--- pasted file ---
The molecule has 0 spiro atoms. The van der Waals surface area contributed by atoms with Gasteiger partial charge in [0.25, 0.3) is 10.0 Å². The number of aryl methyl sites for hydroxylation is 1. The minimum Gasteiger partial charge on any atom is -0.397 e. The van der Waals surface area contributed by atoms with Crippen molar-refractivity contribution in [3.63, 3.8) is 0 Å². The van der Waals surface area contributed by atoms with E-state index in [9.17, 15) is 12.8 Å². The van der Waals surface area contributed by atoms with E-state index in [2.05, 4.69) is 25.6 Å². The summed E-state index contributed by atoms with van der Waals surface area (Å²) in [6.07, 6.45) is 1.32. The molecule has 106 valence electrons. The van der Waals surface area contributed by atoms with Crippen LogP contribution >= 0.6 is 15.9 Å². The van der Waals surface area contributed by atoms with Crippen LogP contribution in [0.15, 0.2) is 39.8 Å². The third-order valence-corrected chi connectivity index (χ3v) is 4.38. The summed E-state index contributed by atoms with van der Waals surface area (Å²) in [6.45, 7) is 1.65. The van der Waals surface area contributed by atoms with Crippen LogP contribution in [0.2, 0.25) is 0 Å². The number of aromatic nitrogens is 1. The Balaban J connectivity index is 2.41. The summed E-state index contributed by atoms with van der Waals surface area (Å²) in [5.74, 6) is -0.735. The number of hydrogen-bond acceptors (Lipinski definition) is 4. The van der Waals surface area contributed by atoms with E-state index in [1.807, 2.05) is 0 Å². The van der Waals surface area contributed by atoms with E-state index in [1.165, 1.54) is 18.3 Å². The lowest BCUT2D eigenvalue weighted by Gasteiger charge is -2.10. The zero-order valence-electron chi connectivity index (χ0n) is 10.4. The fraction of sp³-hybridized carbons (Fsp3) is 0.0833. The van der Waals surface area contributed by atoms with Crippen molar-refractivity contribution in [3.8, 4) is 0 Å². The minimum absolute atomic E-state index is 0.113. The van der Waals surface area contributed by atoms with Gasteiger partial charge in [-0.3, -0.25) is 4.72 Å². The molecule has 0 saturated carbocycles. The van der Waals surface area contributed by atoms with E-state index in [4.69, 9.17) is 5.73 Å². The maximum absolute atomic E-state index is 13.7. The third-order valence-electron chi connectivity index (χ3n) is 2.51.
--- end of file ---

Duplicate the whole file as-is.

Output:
The molecule has 0 spiro atoms. The van der Waals surface area contributed by atoms with Gasteiger partial charge in [0.25, 0.3) is 10.0 Å². The number of aryl methyl sites for hydroxylation is 1. The minimum Gasteiger partial charge on any atom is -0.397 e. The van der Waals surface area contributed by atoms with Crippen molar-refractivity contribution in [3.63, 3.8) is 0 Å². The van der Waals surface area contributed by atoms with E-state index in [9.17, 15) is 12.8 Å². The van der Waals surface area contributed by atoms with E-state index in [2.05, 4.69) is 25.6 Å². The summed E-state index contributed by atoms with van der Waals surface area (Å²) in [6.07, 6.45) is 1.32. The molecule has 106 valence electrons. The van der Waals surface area contributed by atoms with Crippen LogP contribution >= 0.6 is 15.9 Å². The van der Waals surface area contributed by atoms with Crippen LogP contribution in [0.15, 0.2) is 39.8 Å². The third-order valence-corrected chi connectivity index (χ3v) is 4.38. The summed E-state index contributed by atoms with van der Waals surface area (Å²) in [6.45, 7) is 1.65. The van der Waals surface area contributed by atoms with Crippen LogP contribution in [0.2, 0.25) is 0 Å². The number of aromatic nitrogens is 1. The Balaban J connectivity index is 2.41. The summed E-state index contributed by atoms with van der Waals surface area (Å²) in [5.74, 6) is -0.735. The number of hydrogen-bond acceptors (Lipinski definition) is 4. The van der Waals surface area contributed by atoms with E-state index in [1.807, 2.05) is 0 Å². The van der Waals surface area contributed by atoms with E-state index in [1.165, 1.54) is 18.3 Å². The lowest BCUT2D eigenvalue weighted by Gasteiger charge is -2.10. The zero-order valence-electron chi connectivity index (χ0n) is 10.4. The fraction of sp³-hybridized carbons (Fsp3) is 0.0833. The van der Waals surface area contributed by atoms with Crippen molar-refractivity contribution in [3.8, 4) is 0 Å². The minimum absolute atomic E-state index is 0.113. The van der Waals surface area contributed by atoms with Gasteiger partial charge in [-0.3, -0.25) is 4.72 Å². The molecule has 0 saturated carbocycles. The van der Waals surface area contributed by atoms with E-state index in [4.69, 9.17) is 5.73 Å². The maximum absolute atomic E-state index is 13.7. The third-order valence-electron chi connectivity index (χ3n) is 2.51.